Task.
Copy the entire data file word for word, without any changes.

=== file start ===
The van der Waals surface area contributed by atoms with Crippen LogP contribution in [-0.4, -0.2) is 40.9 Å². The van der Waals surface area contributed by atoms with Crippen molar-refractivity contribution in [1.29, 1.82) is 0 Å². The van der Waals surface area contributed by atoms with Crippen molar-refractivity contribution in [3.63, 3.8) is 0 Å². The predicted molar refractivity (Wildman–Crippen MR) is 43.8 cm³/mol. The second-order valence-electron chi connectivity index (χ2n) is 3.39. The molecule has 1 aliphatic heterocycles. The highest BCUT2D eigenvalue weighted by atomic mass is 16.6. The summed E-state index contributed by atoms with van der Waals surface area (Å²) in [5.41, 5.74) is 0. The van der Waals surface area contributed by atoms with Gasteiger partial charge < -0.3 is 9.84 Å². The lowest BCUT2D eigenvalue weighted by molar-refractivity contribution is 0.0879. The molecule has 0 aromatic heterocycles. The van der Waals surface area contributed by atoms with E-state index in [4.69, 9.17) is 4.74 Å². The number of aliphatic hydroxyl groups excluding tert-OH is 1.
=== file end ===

The van der Waals surface area contributed by atoms with Crippen LogP contribution in [-0.4, -0.2) is 40.9 Å². The van der Waals surface area contributed by atoms with Crippen molar-refractivity contribution in [1.29, 1.82) is 0 Å². The van der Waals surface area contributed by atoms with Crippen molar-refractivity contribution in [3.63, 3.8) is 0 Å². The predicted molar refractivity (Wildman–Crippen MR) is 43.8 cm³/mol. The second-order valence-electron chi connectivity index (χ2n) is 3.39. The molecule has 1 aliphatic heterocycles. The highest BCUT2D eigenvalue weighted by atomic mass is 16.6. The summed E-state index contributed by atoms with van der Waals surface area (Å²) in [5.41, 5.74) is 0. The van der Waals surface area contributed by atoms with Gasteiger partial charge < -0.3 is 9.84 Å². The lowest BCUT2D eigenvalue weighted by molar-refractivity contribution is 0.0879. The molecule has 0 aromatic heterocycles. The van der Waals surface area contributed by atoms with E-state index in [4.69, 9.17) is 4.74 Å². The number of aliphatic hydroxyl groups excluding tert-OH is 1.